Kilusang Bagong Lipunan

Philippine political party

The Kilusang Bagong Lipunan (lit. translated to New Society Movement) also known as the New Society Movement of United Nationalists, Liberals, et cetera. was formed in 1978 as an umbrella of coalitions of mostly right-wing (although some of the party factions leaned towards the left) party factions in the Philippines. It was known to be the political party of Ferdinand Marcos, as it became the ruling party when Marcos founded it in 1978 in the 1978 Philippine Elections.

Kilusang Bagong Lipunan
PresidentEfren Rafanan Sr.
ChairpersonImelda Marcos (emerita)
Secretary-GeneralJosephine Gandol
FounderFerdinand Marcos Sr.
IdeologyFilipino nationalism

The New Society Movement (Filipino: Kilusang Bagong Lipunan, KBL), formerly named the New Society Movement of United Nationalists, Liberals, et cetera (Filipino: Kilusang Bagong Lipunan ng Nagkakaisang Nacionalista, Liberal, at iba pa, KBLNNL), is a right-wing to far right political party in the Philippines. It was first formed in 1978 as an umbrella coalition of parties supporting then-President Ferdinand E. Marcos for the Interim Batasang Pambansa (National Assembly) and was his political vehicle during his regime.[2] It was reorganized as a political party in 1986, as the party furthest to the right of the political spectrum among the active parties after Marcos' ouster.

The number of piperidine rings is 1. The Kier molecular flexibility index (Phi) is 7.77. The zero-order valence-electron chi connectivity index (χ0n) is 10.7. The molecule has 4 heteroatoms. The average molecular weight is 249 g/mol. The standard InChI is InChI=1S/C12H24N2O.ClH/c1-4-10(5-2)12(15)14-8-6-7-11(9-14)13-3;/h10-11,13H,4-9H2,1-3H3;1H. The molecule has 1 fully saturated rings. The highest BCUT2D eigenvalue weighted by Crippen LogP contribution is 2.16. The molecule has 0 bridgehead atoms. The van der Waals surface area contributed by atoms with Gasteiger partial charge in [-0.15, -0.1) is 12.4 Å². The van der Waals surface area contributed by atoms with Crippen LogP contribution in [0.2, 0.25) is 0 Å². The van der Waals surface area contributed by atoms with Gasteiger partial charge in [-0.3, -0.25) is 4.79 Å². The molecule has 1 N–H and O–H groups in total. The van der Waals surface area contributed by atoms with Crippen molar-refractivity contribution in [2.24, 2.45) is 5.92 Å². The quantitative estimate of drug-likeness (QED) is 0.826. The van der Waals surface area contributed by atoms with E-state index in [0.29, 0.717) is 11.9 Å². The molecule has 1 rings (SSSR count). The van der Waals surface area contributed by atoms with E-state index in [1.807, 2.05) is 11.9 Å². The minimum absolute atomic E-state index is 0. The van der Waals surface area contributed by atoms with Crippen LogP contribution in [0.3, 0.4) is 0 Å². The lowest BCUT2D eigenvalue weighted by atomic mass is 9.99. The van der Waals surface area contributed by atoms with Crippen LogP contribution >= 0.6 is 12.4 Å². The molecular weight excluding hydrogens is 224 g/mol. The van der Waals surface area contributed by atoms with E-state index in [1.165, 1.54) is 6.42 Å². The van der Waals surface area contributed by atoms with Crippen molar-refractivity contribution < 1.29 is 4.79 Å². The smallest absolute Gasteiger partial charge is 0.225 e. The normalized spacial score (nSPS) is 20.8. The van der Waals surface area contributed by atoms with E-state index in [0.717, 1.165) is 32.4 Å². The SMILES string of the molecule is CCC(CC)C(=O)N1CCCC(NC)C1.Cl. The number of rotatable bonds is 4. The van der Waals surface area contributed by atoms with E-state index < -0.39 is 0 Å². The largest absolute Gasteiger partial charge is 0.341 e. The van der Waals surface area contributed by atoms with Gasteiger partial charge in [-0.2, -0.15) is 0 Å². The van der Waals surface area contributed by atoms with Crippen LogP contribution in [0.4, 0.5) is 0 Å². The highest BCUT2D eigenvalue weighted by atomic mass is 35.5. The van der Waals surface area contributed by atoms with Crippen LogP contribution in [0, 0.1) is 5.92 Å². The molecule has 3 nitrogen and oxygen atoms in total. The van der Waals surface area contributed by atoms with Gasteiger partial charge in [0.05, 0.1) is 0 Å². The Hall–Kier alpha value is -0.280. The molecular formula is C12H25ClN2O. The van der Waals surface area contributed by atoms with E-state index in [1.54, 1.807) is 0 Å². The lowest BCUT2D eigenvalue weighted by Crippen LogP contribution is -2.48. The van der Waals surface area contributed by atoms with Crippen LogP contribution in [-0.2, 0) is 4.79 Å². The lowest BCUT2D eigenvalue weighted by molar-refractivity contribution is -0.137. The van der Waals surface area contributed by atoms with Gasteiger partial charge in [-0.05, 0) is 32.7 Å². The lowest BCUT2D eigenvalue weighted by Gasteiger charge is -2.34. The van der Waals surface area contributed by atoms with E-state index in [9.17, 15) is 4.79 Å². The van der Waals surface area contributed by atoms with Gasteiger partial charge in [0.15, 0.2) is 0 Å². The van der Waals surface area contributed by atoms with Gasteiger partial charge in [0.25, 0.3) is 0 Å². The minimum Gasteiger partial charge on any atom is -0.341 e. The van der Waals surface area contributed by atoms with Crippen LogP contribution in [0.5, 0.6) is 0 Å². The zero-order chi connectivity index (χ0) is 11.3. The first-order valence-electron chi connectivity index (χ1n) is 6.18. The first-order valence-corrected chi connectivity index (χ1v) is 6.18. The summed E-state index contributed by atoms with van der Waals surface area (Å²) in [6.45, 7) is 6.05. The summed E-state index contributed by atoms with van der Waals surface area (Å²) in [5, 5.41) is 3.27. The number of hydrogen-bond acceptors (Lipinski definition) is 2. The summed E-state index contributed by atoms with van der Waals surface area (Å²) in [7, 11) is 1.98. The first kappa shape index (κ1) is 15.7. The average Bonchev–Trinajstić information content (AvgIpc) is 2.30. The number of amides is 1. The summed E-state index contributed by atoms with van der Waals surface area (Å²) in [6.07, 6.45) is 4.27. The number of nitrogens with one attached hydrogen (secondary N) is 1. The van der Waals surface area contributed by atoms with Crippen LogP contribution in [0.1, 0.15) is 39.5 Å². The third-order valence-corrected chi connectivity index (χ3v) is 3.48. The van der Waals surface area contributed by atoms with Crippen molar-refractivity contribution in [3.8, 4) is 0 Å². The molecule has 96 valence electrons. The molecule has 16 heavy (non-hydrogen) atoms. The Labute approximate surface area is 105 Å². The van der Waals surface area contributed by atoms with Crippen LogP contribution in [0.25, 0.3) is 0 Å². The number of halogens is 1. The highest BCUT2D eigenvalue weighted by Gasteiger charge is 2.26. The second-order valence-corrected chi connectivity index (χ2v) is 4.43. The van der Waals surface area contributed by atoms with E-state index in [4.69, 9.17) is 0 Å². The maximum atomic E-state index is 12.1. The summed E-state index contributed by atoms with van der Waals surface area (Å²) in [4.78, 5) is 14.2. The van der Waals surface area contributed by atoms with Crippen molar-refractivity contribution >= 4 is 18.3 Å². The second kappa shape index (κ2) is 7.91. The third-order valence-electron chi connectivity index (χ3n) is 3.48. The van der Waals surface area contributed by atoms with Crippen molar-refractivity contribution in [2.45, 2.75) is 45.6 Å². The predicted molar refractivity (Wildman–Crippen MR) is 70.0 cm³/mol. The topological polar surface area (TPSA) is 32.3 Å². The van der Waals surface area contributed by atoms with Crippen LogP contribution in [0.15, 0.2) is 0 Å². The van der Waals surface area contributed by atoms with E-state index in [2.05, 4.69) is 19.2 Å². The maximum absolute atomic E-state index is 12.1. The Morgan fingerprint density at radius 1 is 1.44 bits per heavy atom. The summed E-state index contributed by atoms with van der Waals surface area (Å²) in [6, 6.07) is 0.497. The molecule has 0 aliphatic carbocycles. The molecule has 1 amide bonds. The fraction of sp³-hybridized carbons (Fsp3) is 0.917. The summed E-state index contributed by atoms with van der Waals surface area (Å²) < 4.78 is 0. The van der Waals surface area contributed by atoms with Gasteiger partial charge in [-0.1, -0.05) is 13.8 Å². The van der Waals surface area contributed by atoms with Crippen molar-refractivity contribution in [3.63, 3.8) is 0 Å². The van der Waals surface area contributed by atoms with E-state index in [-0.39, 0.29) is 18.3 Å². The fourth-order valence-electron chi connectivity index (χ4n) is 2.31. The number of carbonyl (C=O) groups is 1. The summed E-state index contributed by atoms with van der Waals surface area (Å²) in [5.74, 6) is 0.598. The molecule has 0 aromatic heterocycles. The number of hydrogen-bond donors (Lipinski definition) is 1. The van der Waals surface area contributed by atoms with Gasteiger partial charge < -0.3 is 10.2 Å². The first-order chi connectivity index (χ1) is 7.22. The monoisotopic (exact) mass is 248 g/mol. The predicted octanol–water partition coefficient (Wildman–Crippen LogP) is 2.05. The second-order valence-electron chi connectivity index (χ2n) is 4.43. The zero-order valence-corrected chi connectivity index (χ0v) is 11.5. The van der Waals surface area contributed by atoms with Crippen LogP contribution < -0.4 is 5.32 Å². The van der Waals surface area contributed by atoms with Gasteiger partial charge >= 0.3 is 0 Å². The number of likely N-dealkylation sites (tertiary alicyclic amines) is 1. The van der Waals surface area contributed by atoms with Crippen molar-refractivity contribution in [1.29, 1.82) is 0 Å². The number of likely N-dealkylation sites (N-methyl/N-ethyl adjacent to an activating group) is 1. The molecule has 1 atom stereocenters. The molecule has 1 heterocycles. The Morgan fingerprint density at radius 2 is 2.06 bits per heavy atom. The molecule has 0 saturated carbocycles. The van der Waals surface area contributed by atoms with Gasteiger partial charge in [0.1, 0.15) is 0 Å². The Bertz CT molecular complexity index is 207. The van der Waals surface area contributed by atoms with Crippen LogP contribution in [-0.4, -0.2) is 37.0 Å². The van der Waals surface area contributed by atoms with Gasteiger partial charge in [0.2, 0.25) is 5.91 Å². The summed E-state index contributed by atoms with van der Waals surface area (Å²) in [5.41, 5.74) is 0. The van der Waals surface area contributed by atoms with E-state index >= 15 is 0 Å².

Its status is unknown, since the EDSA Revolution began in 1986 that forced Marcos to resign from power. Imelda Marcos used to have one seat for the party in the House of Representatives, until 2019. It has endorsed and has once attempted nominated Bongbong Marcos in the 2022 presidential elections.

Ideology change

During its establishment, Marcos advocated a form of "constitutional authoritarianism" as he seen it in his rhetoric as necessary to reform society and establish a new society under his authority.

References change

  1. Landé, Carl (1996). Post-Marcos Politics: A Geographical and Statistical Analysis of the 1992 Presidential Election. Institute of Southeast Asian Studies. p. 37.
  2. "Philippines - Local government". Encyclopedia Britannica. Retrieved 2018-07-24.